And then it happens. In lectures, Siskind claims Americans love to gawp at crashes. Now rhetoric turns real, or real-ish: a drunk truck driver plows into a train and the result is an “airborne toxic event,” a brume of poison that forces Jack and his family to flee for their lives. Cue pandemonium. Traffic jams and cloud formations that recall premillennial apocalyptic movies. Manic sequences, in which the Gladneys skelter through woods and end up drifting down a river, are straight out of Spy Kids. (Unlikely? Baumbach did coscript Madagascar 3.) Then there are subplots in which Babette has sex with a weirdo drug dealer, Jack morphs into a pistol-wielding avenger, and a German nun (a wonderful Barbara Sukowa) proves to be an acerbic apostate.
It’s a lot. Too much? Baumbach’s dialogue, much of it lifted from the novel, is often hysteric, even oftener heavy-handed. Siskind performs the role of oracle-in-chief: “We need the occasional catastrophe to break up the relentless flow of information,” he opines. Later: “Maybe violence is a form of rebirth. And maybe you can kill death.” Everyone’s neurotically jaw-jawing—fretting about mortality, the government, truth in a blurry world. We may share their concerns. We may also wish they’d shut up once in a while.
White Noise is sometimes hailed as a literary prepper. It anticipates the synaptic dysfunctions and existential funk caused by today’s information overload. How news—fake news, 24-7 news—oozed through fiber-optic cables and mobile networks. Its “airborne toxic event” may translate, for us, as life during the pandemic—or living through accelerated climate change. But Baumbach’s jumpiness, his props (there’s no other way to describe Babette’s forever-perm of a hairdo), his overreliance on highbrow caper: it’s hard to take their weltschmerz seriously. If anything, this snapshot of the 1980s made me feel nostalgic for an era when professors still sported tweed and no one littered every sentence with the word “like.”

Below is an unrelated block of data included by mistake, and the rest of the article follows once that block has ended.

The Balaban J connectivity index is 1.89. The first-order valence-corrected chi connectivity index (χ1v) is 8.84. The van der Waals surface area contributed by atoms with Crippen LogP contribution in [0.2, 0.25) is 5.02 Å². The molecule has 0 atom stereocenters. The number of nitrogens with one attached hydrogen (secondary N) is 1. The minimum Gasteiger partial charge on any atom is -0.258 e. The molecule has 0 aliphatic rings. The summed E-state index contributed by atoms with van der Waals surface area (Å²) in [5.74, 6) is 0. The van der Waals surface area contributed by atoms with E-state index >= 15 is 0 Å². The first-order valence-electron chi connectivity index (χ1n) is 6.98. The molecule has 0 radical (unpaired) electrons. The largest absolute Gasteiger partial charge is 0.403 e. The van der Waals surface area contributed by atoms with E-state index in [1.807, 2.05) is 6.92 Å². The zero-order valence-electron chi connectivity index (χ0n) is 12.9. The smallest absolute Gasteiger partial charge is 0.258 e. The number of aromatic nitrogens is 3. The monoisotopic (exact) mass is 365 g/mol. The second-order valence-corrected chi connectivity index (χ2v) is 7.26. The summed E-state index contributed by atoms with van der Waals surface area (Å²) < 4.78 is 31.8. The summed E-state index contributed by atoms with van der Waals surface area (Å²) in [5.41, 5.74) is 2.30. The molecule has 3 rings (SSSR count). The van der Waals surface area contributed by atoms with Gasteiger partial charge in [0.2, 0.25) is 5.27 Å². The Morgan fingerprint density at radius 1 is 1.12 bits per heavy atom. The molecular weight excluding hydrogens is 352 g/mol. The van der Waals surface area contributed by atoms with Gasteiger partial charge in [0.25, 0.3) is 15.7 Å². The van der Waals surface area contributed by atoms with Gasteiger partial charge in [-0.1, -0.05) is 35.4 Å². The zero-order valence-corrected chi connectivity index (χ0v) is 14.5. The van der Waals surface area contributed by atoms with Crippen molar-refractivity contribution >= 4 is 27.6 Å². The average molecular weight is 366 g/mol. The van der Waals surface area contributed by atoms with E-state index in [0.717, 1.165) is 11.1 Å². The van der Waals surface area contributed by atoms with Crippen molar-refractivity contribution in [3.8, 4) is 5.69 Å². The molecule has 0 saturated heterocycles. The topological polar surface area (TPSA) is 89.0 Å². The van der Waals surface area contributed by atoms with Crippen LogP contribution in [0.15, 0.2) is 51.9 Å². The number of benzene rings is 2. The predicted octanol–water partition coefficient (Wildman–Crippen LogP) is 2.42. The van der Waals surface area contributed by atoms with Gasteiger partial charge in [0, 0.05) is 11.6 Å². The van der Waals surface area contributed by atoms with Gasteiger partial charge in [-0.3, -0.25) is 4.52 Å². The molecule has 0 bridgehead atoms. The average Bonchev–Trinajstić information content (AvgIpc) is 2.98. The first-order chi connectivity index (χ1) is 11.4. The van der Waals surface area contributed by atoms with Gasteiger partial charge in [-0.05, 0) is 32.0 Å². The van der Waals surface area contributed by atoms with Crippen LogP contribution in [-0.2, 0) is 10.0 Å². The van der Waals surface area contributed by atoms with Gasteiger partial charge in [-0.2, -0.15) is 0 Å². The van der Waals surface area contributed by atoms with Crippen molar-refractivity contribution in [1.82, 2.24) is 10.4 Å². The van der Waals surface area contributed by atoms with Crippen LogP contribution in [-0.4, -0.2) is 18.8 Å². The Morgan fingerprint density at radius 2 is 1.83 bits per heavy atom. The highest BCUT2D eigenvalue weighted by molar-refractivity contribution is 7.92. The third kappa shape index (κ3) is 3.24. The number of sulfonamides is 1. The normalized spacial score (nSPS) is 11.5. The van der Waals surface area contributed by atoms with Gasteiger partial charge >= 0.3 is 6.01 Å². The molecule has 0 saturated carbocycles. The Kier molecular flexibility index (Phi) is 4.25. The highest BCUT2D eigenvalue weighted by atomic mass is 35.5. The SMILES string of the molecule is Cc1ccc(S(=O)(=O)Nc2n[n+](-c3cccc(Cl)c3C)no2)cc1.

Driver, looking like a paunchy Steve Coogan and declaiming like a recently bereaved black-metal vocalist, makes for an awkward lead. In the film’s best scene, straight out of a ’70s giallo, he writhes in bed, all night sweats and apnea angst, terrified his sleeping sanctum has been penetrated by a mysterious crone. (We’ve all been there.) But it’s hard not to eyeroll when Jack goes doomcore serious: “All plots move deathwards.” And he’s almost campy when, lecture-room tag-teaming with Siskind, he swivels and stretches, huffs and struts, intones about the “living dead among us” while pointing at the students.
Oh death! Baumbach might believe in it, Jack and Babette might whimper about it, but, in the end, White Noise can only giggle nervously in its presence. Far easier to conclude the film with a long—ridiculously long, self-adoringly long—end-credit sequence scored by LCD Soundsystem in which the cast dances among the aisles of a supermarket. They herk and jerk. Contort themselves. Shake maxi packs of toilet rolls and fling plastic bags in the air. If Devo had made a video like this forty-five years ago, it might have seemed on point. Then again, even they might have thought—Supermarkets? Death by Doritos?
Sukhdev Sandhu directs the Colloquium for Unpopular Culture at New York University. A former Critic of the Year at the British Press Awards, he writes for the Guardian, makes radio documentaries for the BBC, and runs the Texte and Töne publishing imprint.